April 11, 2016
Yesterday afternoon I noticed that a black cherry seedling transplanted to the front yard last year had not wintered well, so I casually looked around for a finger-sized hard maple to replace it. Maples of this age seem to hide in places where they are hard to dig out, but I persisted in a casual search until a hen turkey meandered past me through the pine-walnut stand as I sat quietly in the cab of the UTV. The large bird worked her way west and was on the verge of entering the woodlot when she suddenly spotted food at the edge of the mowed area and frantically pecked her way around for a couple of minutes before continuing on.
With renewed resolve I searched two fence rows between the house and the woodlot. Every transplantable tree smaller than my thumb was a black walnut. In 2006 when we began the walnut project there were no volunteers in these areas.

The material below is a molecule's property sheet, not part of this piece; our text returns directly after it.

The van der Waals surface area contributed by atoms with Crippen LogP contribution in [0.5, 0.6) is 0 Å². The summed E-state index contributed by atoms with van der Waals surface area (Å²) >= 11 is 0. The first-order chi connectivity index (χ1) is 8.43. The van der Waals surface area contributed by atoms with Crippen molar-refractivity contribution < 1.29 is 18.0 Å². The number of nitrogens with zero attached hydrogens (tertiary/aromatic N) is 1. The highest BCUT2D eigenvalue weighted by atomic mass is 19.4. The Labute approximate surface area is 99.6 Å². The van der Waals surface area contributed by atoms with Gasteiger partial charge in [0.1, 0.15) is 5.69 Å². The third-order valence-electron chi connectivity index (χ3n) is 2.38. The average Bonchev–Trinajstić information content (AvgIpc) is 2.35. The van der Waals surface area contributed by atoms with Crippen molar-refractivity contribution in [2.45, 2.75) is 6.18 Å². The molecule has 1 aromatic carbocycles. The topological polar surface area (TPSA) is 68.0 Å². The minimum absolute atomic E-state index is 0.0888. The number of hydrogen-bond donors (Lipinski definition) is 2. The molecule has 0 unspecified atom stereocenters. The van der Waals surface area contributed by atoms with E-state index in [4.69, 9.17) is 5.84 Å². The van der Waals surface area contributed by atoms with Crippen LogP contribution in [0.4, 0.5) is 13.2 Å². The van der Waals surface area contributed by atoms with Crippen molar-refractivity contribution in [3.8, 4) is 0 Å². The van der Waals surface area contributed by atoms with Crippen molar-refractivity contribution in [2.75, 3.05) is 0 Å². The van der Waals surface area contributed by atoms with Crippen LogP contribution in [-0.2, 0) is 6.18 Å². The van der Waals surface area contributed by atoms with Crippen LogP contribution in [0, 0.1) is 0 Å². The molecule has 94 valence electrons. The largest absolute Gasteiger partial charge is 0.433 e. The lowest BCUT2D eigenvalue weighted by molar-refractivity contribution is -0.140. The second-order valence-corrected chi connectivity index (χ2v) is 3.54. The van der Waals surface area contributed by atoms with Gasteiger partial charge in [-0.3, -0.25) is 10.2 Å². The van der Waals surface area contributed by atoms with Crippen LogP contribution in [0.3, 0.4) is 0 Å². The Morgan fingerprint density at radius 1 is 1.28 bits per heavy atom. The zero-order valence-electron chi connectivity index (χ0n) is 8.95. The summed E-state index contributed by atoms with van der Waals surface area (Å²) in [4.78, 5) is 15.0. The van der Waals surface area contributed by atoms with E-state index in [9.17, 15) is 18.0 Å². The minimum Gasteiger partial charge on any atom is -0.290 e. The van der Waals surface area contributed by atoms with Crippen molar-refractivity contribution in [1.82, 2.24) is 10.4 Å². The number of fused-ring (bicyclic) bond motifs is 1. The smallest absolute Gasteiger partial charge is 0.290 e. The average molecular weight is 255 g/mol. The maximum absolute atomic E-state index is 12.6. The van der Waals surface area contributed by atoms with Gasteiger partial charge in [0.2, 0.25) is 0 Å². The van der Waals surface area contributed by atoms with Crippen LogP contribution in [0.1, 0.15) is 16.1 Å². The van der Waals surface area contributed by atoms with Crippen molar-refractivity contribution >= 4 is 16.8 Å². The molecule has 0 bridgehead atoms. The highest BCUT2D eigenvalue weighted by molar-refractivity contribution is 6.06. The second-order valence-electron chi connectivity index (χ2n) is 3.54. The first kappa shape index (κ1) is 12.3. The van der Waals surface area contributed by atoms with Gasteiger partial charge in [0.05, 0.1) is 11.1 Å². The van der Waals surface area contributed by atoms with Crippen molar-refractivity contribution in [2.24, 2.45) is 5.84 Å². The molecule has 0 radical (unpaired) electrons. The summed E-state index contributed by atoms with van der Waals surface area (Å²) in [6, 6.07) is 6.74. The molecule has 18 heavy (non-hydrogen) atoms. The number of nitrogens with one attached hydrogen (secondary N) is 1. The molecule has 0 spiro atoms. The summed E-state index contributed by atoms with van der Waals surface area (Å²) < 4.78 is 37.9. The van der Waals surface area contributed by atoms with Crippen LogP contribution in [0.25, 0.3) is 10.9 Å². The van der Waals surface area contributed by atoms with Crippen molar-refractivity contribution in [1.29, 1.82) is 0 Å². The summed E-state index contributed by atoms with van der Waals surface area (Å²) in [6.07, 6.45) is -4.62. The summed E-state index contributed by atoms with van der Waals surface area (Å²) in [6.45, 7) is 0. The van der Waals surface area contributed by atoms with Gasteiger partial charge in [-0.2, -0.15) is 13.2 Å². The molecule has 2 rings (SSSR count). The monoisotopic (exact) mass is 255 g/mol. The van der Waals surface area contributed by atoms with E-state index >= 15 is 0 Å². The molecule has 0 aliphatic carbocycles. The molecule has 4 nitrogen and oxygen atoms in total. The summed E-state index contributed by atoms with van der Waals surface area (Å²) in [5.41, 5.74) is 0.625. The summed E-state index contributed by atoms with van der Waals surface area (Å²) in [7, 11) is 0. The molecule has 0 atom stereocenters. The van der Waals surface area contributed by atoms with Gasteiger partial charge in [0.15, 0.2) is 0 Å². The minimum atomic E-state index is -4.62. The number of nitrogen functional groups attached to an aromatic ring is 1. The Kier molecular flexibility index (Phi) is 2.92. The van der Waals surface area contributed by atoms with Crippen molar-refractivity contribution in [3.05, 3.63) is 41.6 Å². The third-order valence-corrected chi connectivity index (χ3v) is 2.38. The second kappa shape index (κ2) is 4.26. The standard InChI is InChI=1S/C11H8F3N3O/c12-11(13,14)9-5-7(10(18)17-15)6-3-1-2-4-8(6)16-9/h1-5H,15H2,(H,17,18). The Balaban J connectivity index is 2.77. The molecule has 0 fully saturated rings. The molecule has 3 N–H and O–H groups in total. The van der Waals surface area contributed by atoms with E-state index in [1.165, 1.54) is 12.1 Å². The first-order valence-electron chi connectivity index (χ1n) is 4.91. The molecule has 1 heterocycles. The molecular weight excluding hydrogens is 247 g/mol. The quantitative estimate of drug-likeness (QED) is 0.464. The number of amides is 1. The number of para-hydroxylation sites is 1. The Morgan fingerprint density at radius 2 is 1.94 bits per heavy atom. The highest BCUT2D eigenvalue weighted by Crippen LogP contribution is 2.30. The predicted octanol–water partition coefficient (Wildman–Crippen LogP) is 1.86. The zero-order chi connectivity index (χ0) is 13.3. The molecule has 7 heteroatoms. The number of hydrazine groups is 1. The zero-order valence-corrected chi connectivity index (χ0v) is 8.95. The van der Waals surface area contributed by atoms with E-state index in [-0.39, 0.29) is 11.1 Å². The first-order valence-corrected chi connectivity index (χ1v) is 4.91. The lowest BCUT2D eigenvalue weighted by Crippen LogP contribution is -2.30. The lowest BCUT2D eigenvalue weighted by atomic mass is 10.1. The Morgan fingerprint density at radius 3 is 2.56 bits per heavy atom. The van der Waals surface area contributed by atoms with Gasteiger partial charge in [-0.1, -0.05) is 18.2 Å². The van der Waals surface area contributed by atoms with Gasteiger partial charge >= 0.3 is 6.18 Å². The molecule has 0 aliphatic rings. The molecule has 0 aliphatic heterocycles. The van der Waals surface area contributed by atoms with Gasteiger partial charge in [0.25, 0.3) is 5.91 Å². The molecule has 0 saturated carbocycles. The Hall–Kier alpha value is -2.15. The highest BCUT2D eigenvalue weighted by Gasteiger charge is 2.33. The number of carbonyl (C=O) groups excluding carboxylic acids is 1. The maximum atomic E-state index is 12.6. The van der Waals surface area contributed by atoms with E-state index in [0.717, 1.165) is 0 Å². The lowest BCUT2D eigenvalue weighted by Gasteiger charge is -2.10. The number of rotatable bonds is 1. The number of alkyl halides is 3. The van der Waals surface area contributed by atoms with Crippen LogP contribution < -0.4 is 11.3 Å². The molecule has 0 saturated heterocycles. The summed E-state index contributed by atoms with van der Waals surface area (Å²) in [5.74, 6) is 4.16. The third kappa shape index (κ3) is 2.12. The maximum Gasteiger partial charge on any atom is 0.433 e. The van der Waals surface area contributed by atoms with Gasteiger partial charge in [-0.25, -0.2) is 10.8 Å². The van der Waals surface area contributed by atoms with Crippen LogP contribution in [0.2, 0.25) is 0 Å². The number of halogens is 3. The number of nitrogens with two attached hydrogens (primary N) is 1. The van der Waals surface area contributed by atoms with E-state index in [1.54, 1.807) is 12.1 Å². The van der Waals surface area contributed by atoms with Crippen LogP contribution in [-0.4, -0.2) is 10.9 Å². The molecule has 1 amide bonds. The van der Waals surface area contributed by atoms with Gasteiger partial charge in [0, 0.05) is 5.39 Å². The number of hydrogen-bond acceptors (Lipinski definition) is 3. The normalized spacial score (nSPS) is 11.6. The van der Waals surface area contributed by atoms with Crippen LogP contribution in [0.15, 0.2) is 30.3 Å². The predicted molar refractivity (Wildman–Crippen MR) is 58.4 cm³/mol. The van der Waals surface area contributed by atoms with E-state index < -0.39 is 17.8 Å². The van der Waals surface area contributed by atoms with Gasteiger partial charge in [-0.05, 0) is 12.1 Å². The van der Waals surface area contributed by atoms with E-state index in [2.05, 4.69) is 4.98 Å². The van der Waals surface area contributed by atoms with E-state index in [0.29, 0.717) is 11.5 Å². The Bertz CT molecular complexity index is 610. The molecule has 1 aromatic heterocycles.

Young black walnuts are now even growing in what I would have considered inhospitable terrain a half-mile north of the seed trees, across a stretch of open field. Gray squirrels are amazing seed propagators, and the local climate has changed enough that black walnuts can now grow in exposed areas of the drumlin where they had no chance of survival before.
April 29, 2010
Leeds County Stewardship Council contractor Jane McCann demonstrates how the mechanical tree planter works.
Jane and her crew put in about 7,500 trees today, primarily white pine, but with sizable clumps of tamarack, white oak, yellow birch and shagbark hickory as well.